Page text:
During the GDC conference, Nvidia showed off what it’s been working on—unveiling how Ray Tracing and DLSS tech would expand to the ARM architecture-based CPUs. Interestingly, this is the first time Nvidia has shown that its power-demanding tech like DLSS & Ray Tracing can work on power-efficient ARM CPUs.
What’s even interesting about this feat is that the ARM Chips are mainly used in smartphones and low-powered laptops; Unlike the x86 architecture-based processors by Intel and AMD, which are widely used in a gaming PC.
To demonstrate the DLSS and Ray Tracing working on ARM CPU, Nvidia displayed two gameplay videos running in real-time on an RTX 3060 GPU coupled with a MediaTek Kompanio 1200. The two games being, Wolfenstein: Youngblood and The Bistro; you can watch the video below. Moreover, “The Bistro” is a demo from Amazon’s Lumberyard game engine.
Other tech that Nvidia added
The video shows these two games running real-time DLSS and Ray Tracing on ARM CPU. In addition, the RTX direct illumination (RTXDI) and Nvidia Optic AI-acceleration denoiser (NRD) were both turned on.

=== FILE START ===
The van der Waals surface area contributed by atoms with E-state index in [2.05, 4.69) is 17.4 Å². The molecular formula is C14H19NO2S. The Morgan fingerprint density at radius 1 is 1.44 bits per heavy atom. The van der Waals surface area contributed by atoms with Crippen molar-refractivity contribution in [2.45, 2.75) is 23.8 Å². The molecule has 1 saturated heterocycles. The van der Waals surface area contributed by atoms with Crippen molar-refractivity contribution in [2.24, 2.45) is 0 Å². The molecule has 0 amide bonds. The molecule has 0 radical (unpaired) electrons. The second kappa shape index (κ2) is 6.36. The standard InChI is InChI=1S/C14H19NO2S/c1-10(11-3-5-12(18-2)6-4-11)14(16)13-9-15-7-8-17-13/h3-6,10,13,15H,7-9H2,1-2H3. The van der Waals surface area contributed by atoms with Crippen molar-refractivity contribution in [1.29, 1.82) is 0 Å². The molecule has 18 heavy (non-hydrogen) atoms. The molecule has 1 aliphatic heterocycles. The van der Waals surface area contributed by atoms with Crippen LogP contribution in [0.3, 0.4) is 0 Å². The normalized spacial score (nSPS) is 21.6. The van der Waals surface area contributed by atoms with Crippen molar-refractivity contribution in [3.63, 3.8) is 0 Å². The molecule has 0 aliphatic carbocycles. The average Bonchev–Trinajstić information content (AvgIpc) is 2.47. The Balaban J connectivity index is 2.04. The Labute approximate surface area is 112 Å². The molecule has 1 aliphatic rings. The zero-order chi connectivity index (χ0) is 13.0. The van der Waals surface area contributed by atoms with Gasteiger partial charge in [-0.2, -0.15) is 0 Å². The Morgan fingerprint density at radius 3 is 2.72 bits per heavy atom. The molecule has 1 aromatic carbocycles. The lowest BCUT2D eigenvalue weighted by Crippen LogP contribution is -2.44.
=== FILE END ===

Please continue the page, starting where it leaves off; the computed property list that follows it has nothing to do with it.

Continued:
Of course, this was made possible by porting many RTX SDKs to ARM chipsets. Along with this, there’s good news for developers. Nvidia said that RTXDI, NRD, RTXMU SDKs (RTX Memory Utility) are coming for ARM and Linux-based devices. However, there’s still time for RTXGI (RTX Global Illumination) and DLSS to arrive.
Now the question arises, when will we get to see ARM laptops boasting Nvidia’s RTX? As soon as the manufacturers decide to start rolling out ARM-based laptops rocking an RTX GPU. Our guess, pretty soon.
However, one thing is certain from this presentation. The possibility of opportunities for game developers to further expand the better gaming experience on a variety of devices, ARM and Linux included. Incidentally, all this could be seen coming since Nvidia’s acquiring of ARM last year.